Monday, March 9, 2015

Pressure Cooker Cheesecake

One of the greatest pleasures in my cooking life is to learn something new. Sometimes it's a new ingredient. Sometimes it's a new gadget. Sometimes it's a new technique.

And I really love it when I look at a recipe and I'm skeptical about whether it will work or not ... and I throw caution to the wind ... and it works.

Sometimes my gut is right and the recipe is a huge failure, like this horrifying butterscotch pudding that was almost (mostly) inedible. But sometimes my instincts are wrong and the recipe works and I do a happy dance.

Then I sit back and wonder why it works and why I was skeptical.

In this case, we're talking about a cheesecake cooked in a pressure cooker. The recipe came from The Great Big Pressure Cooker Book by Bruce Weinstein and Mark Scarbrough. The idea of cooking cheesecake in a pressure cooker sounded totally weird, but it was totally right. It wasn't so much the pressure cooking that perplexed me, but it was the fact that the cheesecake was cooked totally uncovered. That seemed like it would be wet. And messy.

I was also concerned that the crust would be soggy. Because no one likes a soggy crust.

I shouldn't have worried. When I pulled it out of the pressure cooker, there were a few drops of water on the edges of the cake, but I simply touched it with the edge of a paper towel and wicked it away. I don't know if I even needed to do that. But I did, and it was fine.

And here's the thing. When you cook a cheesecake in an oven, it cooks from the outer edges inward, so the center is less cooked than the outer edges, and when you cut into it, there are texture differences from edge to center.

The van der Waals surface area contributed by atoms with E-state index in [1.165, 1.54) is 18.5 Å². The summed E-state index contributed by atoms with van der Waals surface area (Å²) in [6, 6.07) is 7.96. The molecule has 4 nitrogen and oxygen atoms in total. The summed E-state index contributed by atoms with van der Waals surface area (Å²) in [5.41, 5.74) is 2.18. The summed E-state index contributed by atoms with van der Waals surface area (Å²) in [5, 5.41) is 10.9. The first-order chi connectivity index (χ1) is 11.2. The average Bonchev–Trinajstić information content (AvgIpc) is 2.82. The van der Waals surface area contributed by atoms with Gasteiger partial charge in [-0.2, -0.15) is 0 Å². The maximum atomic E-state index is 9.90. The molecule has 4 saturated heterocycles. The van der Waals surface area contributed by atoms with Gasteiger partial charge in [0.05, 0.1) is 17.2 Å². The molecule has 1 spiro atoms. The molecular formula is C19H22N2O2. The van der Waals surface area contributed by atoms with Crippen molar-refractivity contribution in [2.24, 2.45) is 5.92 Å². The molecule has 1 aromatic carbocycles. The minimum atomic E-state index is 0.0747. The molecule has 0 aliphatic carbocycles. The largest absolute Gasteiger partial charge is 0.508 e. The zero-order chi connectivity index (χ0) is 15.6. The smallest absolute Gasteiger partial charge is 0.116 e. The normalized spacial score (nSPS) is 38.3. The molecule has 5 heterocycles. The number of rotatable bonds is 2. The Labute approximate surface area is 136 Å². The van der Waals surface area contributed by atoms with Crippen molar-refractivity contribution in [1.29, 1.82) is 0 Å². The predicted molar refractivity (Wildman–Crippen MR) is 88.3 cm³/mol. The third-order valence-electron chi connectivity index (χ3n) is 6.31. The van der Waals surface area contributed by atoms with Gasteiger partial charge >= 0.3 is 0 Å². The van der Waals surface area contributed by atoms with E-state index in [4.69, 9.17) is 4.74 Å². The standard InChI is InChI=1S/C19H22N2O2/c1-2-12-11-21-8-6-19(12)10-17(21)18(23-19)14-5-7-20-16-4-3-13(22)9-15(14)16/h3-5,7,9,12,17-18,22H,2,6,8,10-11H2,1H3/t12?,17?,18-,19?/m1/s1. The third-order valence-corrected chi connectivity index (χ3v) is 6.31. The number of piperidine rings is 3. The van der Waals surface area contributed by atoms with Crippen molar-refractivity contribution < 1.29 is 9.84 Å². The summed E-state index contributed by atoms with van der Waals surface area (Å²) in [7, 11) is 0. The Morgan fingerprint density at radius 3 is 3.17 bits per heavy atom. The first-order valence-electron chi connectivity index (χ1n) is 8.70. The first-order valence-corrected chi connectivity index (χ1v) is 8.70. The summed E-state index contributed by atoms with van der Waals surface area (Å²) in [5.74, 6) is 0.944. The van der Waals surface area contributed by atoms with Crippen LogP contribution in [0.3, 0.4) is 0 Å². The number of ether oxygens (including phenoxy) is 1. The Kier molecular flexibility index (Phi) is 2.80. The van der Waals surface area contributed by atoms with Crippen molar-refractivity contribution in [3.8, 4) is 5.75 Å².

On the other hand, it seemed like the pressure-cooked cheesecake was evenly cooked from edge to center to edge. So that was nice.

The hardest thing about making this was waiting for it to cool. But it's a necessary step. I'd suggest making it in the evening so you can hide it in the fridge overnight. Because if you make it earlier, you're just going to be clock-watching and wondering if it's chilled yet.

It's okay, though. It's worth waiting for.

Next time I make this, I think I'll add some almond extract to the cheesecake and maybe some ground almonds to the crust.

New York Style Cheesecake
Adapted from The Great Big Pressure Cooker Book
by Bruce Weinstein and Mark Scarbrough

1 1/4 cups graham cracker crumbs* (about 1 sleeve of Honey Maid)
5 tablespoons unsalted butter, melted and cooled
1 pound cream cheese (not lowfat or fat-free)
1/2 cup sugar
2 eggs at room temperature
1/4 cup sour cream
1 1/2 tablespoons all purpose flour
1 tablespoon lemon juice
2 teaspoons finely grated lemon zest
1/2 teaspoon vanilla extract

Set a rack into your stovetop or electric pressure cooker and add 2 cups of water. Make sure the pan you want to use will fit. The recipe calls for a 2-quart round baking dish with high sides, or a 7-inch springform pan. I suggest the springform, since it's easier to remove the cheesecake.

*I used my food processor to blitz the crackers to crumbs in the small bowl, then processed the filling in the large bowl.

Mix the crumbs and the melted butter until all the crumbs are evenly moist. Butter the inside of your selected pan (I used a spray) and add the crumb mixture. Press the crumbs into the bottom of the pan and about halfway up the sides.

Put the cream cheese and sugar in your food processor fitted with the metal blade and process until smooth. Wipe down the sides of the bowl as needed to make sure everything is well mixed.

With the processor running, add the eggs one at a time, processing until smooth after each addition. Next, add the sour cream, then the flour. Process for 1 minute.

Add the lemon juice, zest, and vanilla and process until creamy. Scrape down the bowl as needed to make sure it's all well-mixed.